Design Challenges
The most challenging aspect to the approach was to design a high rise apartment building in a dense neighborhood, which is able to take advantage of the sea views whilst maintaining privacy for each of the duplex apartments. The building is designed in three tiers, a lower, middle and higher tier to allow for a variety of apartment types. The apartments start from the second tier and are raised off the ground, aiming to maximize views and at the same moving them further away from the busy street. The entrance into each of the apartments is separated per level enhancing their exclusivity. The courtyard is extended and reinforced vertically allowing for light and air to penetrate through the building while simultaneously creating a buffer zone to increase the privacy and minimize direct views into the apartments.
Production Technology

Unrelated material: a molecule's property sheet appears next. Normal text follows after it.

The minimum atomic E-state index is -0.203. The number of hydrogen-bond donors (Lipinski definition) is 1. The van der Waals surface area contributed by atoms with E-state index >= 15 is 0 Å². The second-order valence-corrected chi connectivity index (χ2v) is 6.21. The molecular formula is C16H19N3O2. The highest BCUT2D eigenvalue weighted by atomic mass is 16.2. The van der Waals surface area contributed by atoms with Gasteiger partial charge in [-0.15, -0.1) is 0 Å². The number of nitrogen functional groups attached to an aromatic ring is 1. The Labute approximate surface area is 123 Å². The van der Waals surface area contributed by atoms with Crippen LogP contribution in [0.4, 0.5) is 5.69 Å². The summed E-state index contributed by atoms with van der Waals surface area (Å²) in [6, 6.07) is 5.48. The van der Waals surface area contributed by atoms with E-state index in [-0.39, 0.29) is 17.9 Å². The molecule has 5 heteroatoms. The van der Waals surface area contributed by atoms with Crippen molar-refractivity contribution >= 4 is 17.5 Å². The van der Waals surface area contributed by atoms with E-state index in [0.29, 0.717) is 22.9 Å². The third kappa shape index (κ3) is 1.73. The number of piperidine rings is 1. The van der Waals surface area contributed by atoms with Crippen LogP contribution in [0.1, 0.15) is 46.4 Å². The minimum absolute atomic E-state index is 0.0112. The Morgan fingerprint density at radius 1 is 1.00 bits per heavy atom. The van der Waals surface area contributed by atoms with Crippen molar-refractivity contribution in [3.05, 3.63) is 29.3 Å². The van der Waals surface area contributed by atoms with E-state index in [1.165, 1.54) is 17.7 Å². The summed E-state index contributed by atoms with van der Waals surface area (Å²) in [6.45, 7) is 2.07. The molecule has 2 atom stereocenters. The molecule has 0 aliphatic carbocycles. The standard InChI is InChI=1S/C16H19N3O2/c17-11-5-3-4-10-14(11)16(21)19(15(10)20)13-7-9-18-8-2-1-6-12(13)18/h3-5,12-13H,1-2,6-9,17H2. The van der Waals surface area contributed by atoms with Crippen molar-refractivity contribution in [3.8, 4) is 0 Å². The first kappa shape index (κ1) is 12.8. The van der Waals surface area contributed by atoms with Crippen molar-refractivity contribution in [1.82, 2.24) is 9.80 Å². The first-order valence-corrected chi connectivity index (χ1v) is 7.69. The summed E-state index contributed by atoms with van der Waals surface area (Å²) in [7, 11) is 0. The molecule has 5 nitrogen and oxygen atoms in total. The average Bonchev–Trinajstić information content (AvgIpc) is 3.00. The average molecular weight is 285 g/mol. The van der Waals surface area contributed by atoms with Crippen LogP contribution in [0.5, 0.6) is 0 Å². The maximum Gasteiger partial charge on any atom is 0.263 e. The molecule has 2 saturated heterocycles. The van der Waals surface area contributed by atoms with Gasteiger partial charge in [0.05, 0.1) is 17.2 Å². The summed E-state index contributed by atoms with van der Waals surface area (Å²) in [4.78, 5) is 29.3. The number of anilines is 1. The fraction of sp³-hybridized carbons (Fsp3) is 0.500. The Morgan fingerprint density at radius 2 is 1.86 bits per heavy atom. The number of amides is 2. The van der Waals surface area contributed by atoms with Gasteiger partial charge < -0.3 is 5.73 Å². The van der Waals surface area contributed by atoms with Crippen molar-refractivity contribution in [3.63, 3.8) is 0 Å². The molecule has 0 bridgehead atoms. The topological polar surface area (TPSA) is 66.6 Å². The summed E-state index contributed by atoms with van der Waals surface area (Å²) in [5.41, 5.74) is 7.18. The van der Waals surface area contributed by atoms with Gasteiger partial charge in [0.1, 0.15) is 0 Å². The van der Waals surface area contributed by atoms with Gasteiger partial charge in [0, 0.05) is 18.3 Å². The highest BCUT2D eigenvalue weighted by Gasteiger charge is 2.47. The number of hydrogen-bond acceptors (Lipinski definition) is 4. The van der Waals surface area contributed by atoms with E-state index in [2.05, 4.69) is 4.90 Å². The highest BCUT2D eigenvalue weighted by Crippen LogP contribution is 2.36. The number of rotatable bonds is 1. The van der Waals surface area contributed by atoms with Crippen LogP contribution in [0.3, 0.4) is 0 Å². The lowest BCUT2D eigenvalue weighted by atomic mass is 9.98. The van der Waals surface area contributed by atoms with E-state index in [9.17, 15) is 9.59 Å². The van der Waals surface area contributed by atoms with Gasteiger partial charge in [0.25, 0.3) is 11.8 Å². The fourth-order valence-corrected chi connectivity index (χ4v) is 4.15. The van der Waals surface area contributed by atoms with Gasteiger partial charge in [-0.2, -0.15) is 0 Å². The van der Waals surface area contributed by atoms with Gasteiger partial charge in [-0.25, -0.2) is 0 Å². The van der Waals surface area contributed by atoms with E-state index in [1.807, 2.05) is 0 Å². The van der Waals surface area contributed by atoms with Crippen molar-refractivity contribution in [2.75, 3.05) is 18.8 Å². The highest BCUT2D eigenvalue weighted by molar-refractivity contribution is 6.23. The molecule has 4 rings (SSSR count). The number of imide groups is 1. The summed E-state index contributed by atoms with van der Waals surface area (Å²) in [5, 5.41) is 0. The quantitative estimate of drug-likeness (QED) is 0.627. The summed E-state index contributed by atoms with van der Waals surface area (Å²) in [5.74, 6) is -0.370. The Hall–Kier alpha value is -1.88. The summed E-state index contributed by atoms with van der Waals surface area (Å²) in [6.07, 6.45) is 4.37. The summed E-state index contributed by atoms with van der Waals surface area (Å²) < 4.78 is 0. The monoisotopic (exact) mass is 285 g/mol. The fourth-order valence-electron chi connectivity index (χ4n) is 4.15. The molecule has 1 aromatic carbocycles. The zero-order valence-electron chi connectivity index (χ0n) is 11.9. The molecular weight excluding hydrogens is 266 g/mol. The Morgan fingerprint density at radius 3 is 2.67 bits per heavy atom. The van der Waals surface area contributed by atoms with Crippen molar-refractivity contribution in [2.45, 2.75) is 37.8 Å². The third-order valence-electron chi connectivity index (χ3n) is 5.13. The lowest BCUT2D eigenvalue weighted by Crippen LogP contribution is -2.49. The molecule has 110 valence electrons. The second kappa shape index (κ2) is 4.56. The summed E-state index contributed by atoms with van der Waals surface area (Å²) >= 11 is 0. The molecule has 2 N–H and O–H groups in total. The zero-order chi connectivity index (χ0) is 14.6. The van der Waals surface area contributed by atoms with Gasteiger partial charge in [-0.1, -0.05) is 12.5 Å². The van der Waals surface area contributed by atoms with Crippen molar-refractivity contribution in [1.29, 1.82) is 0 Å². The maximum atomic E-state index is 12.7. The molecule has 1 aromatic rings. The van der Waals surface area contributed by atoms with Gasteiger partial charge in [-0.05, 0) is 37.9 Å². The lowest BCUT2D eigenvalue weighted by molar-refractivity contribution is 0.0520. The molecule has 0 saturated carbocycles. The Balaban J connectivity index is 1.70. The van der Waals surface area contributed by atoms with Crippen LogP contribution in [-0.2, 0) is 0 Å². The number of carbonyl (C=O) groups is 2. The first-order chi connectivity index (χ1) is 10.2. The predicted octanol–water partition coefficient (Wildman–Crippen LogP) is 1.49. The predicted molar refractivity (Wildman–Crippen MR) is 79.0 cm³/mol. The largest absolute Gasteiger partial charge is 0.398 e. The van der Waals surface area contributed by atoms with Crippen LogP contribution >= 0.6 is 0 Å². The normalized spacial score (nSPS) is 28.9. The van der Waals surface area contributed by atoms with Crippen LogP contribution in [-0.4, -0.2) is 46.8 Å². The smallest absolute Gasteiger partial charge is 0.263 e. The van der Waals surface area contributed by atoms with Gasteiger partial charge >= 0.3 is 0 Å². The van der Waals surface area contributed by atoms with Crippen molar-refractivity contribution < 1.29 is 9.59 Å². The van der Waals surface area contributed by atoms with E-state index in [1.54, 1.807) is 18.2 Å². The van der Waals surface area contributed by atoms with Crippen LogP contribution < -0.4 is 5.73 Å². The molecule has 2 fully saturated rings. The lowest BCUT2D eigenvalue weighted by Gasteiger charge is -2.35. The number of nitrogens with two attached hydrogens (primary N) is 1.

Building Materials: The selection of building materials typically results from close collaboration with the client. However, we have made certain selections that create a general atmosphere in keeping with the primary building concepts. These are outlined below: Exterior Building Materials: The major exterior cladding material for the buildings is stone. It is our intention for this stone to be derived regionally, be warm in tone and light-colored. Underlying this are polyurethane insulation boards sandwiched within two layers of concrete block. The stone will likely to be anchored to the underlying structure with stainless steel embeds. The second exterior material is glass. The glazed openings in the load-bearing wall will be clear and not tinted, comprising of insulated glazing units. This meets the energy code regulations by limiting the glazing to 40% of the wall surface, and by setting the glass far back into the thick wall surface. Our intention is for the glazing to protect from heat and sun without altering the color of the views beyond. The terraces and rood surfaces are intended as gardens, consisting of grass, shrubs, and groundcover. The underlying roof structure will be designed with this in mind. The external hardscape; entrances and walkways will be paved in local stone with a cleft texture. Interior Building Materials: The complete palette of materials for the building public circulation and lobby interiors are inspired by local crafts, including boat-making (wood), textiles (carpers and upholstery), and local calligraphy art (paint and other finishes). These are applied in various locations throughout the buildings’ public circulation. The buildings interiors are intended to feel airy and shaded, with the use of filtered daylight, high ceilings, and light-colored materials. The exterior materials extend into the interior to create continuity and consistency to allow areas such as the concourse to be similar in ‘feel’ as the paved exterior courtyards. An additional layer of finishes distinguishes specific areas and details. These finishes will add richness and warmth to the spaces, while also adding personal scale.